Patel began her parliamentary career in 2010, climbing the ladder and stepping into shoes emptied by the fallout from the expenses scandal. MP for Whitham, she made an impression with her charismatic persona in a few television appearances and was tipped as a rising star within Conservative party benches.
Ideologically positioned on the right of her party line, the Brexiteer has caused quite the storm of controversy in Westminster and across the British media today.
Secretary of State for International Development, Patel should be keeping Britain’s interests close to her chest. However, it came to light earlier this week that Ms Patel had involved herself in meetings with Israeli government officials without consent from the Prime Minister during unauthorised trips to the Golan Heights, essentially abusing her position and working on her own terms.
Great to meet with Priti Patel, UK Secretary of State for International Development, today. A true friend of Israel. pic.twitter.com/8q9qSeX7YZ
— יאיר לפיד (@yairlapid) August 24, 2017
“May Still has confidence in the minister”
You cant deny that Patel seems like a formidable character to have in the cabinet, but the public are so concerned with her whereabouts that over 22’000 people tracked her flight back to the UK.
More than 22,000 users are currently tracking flight #KQ100 en route to London.
— Flightradar24 (@flightradar24) November 8, 2017
For any government official to do this is a very serious and sackable action. Patel could have jeopardised the UK’s relationship with a nation, in one of the most volatile regions in the world.
On November 6th the BBC reported that Patel had apologised for the 12 undisclosed meetings, some of which were directly with Israeli Prime Minister, Benjamin Netanyahu.
At the time, they also reported that all though her boss, Theresa May, did not know of the meetings, “Downing Street welcomed the clarifications” and that May still had confidence in the minister.
However, Patel’s misconduct comes at a time when the Prime Minister is in a precariously fragile and uncomfortable situation both on the world stage and within the party.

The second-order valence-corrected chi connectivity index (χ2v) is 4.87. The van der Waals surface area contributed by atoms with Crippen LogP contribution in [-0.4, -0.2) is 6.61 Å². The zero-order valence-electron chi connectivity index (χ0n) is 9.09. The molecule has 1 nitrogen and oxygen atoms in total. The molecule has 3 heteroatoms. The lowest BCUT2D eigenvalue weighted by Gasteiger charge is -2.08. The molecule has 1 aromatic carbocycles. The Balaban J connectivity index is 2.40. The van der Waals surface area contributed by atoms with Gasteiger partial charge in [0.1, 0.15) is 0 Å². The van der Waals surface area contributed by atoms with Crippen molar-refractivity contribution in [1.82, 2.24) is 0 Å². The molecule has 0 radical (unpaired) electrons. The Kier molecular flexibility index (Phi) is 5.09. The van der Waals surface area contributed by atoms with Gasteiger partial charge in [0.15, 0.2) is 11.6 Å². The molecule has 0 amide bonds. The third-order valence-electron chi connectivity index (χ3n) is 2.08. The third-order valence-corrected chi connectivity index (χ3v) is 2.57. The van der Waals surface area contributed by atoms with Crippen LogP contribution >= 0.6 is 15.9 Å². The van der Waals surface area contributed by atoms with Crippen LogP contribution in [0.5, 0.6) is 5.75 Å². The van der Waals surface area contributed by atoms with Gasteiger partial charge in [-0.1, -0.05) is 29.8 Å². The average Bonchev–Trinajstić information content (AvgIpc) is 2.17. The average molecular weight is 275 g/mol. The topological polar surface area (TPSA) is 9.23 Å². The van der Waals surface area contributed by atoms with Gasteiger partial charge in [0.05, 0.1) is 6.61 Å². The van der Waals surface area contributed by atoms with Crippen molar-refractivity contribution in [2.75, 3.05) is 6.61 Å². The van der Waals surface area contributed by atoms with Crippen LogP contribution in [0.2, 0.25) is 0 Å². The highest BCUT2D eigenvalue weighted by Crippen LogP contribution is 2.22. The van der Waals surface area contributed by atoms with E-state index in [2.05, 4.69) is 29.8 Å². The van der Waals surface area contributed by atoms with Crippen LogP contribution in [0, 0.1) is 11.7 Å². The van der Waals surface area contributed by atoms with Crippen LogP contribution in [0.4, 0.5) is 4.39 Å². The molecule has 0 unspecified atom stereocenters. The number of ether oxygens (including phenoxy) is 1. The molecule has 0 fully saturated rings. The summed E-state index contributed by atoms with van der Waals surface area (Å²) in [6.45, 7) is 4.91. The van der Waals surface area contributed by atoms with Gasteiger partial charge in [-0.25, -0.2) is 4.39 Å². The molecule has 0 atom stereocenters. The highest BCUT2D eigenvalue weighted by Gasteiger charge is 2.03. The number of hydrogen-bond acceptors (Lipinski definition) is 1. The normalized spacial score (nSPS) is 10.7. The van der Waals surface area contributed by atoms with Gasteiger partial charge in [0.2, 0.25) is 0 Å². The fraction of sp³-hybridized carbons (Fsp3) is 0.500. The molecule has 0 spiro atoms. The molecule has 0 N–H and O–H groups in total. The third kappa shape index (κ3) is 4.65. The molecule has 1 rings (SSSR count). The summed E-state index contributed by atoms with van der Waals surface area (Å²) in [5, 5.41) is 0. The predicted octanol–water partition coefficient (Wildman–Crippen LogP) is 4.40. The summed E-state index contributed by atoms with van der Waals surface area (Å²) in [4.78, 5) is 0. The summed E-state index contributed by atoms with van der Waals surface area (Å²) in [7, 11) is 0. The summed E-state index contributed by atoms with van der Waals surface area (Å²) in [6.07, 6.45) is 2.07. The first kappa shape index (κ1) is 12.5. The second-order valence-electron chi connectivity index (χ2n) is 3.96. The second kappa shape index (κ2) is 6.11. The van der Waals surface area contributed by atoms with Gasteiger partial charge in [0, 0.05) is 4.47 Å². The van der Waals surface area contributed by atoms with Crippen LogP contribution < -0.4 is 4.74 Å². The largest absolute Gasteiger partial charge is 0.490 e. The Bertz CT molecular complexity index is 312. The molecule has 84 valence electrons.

So, could Patel lose her job?
It could go either way for the minister. Following the recent sexual harassment claims and resignation of Sir Michael Fallon as Secretary of State for Defence, and then the appointment of the vastly unpopular ‘Spider man’ Gavin Williamson to replace him, the tumultuous state of her cabinet is unpredictable.
It’s worth noting, that regardless of what Theresa May actually thinks of Priti Patel’s actions, politics is a game of illusions and she will have considered on the eight hour Kenya Airways flight back to London whether Patel is more hassle than she’s worth.
UPDATE 8PM 8/11/17
After meeting with the Prime Minister Patel has handed in her resignation letter.
Priti Patel’s resignation letter. pic.twitter.com/iUBJtQKxk8
— BBC Politics (@BBCPolitics) November 8, 2017
UPDATE 8:30PM 8/11/17
Deputy leader of the Labour Party, Tom Watson implies the Government did know about the meetings.
Letter from Watson here pic.twitter.com/DEEPkinbDJ
— Laura Kuenssberg (@bbclaurak) November 8, 2017
UPDATE 14.45 9/11/17
The outcome of Priti Patel’s resignation is a decision which has left some feeling more secure in the PM’s leadership, and others questioning whether it was right for our government and the conservative party.
Patel gracefully bowed out of her ministerial role with this statement on Twitter following the news of her resignation.
An enormous thank you to friends, colleagues, constituents & the public for the support & kindness you have shown me over the last few days
— Priti Patel (@patel4witham) November 9, 2017
Twitter users were conflicted on whether or not this was the right call .Others viewed the timing of her misconduct as unfortunate, resulting in her being used as a scapegoat – The straw that broke the camels back in a number of successive negative weeks of PR for the Prime Minster and her administration.
I think the full cabinet is a shambles and you were made a scapegoat for other people’s incompetence. Good luck in the future!
— Lee Wilson (@LeeWilson27) November 9, 2017
So is this right, May wanted to make deals with Israel without involving BoJo so sends Priti, it's gets publicised and Boris says he didn't know about it, May throws Priti under the bus, Priti grabs on and drags May with her? So May lied to the press, BoJo, and FCO?
— Eliot Higgins (@EliotHiggins) November 8, 2017
I got fired from McDonalds for eating a few chips, and @BorisJohnson doubles an innocent women’s jail sentence and he’s still employed. Gr8.
— Lee Wilson (@LeeWilson27) November 7, 2017
While others thought she should be held accountable for her own actions.
Patel doesn’t declare meetings and tells half truths to the PM on Monday and it’s somehow somebody else’s fault? 🤷🏻♂️
— Sam Willey🏳️🌈 (@SamWiseSW) November 9, 2017
British politics, more than ever remains in a precarious state of uncertainty, opacity and confusion. Priti Patel’s actions have undoubtedly added to that sentiment, but Theresa May now needs to end this “shambolic period” and regain order over the houses of commons; whether that means whipping her cabinet into shape and restoring political homogeneity, or perhaps, to sign her own letter of resignation.
Written Michael Ward | Subbed Leanne Hall